The options available to you will depend to some extent on the amount of money you think you need. Personal loans are capped at around £15,000 to £25,000 with the larger amounts only available to people with the best credit histories. If you need a larger sum, want to repay over a term longer than 7-10 years or have a less than perfect credit history then a secured homeowner loan could be an option worth considering as an alternative to a remortgage.
It’s really important that you:
- Define a realistc budget – and only spend on elements that really make a difference
- Stick to your budget – all the more easy if your budget is realistic.
Setting a Budget
From the top down work out the value that your project would add to your property. Verify this by looking at similar work done on other local properties. Consider getting one or more estate agents to value your property “as is” and ask them what value they think would be added by doing the work you’re thinking of. This increase in value is the absolute maximum you could justify spending – it covers your costs but does not let you profit from the work.
Now, draw up a specification for the work you want doing – be as precise as you can be on an item by item basis. Hopefully this will be much less than your top down estimate. If you’re going to involve builders then your bottom up specification is going to form part of the tender document you’ll be issuing to multiple builders. Tendering is another way to keep a pressure on the budget. If you commit to a builder get a contract drawn up and make it fixed price. This sum should include a 10-15% contingency to cover unexpected work.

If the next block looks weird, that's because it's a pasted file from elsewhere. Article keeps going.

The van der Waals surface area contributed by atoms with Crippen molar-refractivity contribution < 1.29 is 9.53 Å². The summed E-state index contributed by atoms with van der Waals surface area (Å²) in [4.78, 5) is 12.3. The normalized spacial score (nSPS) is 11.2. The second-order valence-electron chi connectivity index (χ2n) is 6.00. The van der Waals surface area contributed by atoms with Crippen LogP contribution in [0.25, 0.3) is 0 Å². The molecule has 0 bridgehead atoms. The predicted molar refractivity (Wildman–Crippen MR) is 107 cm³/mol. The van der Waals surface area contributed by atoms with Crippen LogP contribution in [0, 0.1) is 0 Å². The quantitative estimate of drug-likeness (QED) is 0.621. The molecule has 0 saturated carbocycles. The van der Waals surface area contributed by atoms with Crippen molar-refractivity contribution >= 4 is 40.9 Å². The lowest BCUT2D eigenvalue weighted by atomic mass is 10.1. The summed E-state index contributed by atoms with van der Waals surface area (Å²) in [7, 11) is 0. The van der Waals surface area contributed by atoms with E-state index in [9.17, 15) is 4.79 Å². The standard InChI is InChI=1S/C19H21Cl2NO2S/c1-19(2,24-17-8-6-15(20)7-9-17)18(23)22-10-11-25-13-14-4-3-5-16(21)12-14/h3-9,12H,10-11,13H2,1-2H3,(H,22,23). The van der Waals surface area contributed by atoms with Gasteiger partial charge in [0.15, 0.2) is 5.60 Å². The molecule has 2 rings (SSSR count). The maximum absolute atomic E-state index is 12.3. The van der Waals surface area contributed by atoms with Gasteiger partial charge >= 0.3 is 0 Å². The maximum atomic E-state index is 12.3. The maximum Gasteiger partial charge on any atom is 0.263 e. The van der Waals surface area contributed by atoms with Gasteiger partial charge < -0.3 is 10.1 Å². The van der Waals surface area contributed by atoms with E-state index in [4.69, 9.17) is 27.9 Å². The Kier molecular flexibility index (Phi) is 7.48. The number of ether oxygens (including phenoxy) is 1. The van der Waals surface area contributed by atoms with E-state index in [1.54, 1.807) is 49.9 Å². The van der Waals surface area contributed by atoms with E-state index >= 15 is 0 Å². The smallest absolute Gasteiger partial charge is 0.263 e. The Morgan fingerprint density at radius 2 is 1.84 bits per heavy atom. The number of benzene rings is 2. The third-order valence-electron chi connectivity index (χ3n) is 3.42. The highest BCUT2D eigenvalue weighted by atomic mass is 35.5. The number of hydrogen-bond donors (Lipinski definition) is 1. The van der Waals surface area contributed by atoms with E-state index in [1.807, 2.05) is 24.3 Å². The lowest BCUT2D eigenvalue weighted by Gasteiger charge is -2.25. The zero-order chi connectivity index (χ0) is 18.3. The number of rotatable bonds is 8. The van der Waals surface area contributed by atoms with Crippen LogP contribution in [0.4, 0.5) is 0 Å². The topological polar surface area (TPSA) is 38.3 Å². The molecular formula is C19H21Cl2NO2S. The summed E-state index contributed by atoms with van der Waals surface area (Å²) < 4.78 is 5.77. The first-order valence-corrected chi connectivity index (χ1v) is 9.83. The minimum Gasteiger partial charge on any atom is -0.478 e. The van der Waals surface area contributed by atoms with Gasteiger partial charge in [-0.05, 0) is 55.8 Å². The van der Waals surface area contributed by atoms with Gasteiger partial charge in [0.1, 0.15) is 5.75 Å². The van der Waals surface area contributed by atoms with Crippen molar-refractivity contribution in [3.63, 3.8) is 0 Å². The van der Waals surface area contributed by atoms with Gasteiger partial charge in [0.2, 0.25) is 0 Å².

Sticking to your Budget
Avoid changing the specification. And because you have a detailed specification your builder can’t easily increase their profit by skimping on your work. A fixed price contract with a built-in contingency means the builder should have little need to come back to you for extras. Track expenditure over time relative you what you were expecting.
It is perfectly possible to keep within budget if you’ve followed these rules.
Reliability is important. It is always tempting to go for the cheapest price. But if you’ve done a tender or got competitive quotes then you’ll know if someone is under charging. Be wary of such quotes. It is probably more important to look for a builder, tradesman or supplier who is reliable and has a good reputation. Ask your friends and heighbours who they would recommend. For smaller home improvement tasks you can also consider services as Checkatrade or Rated People.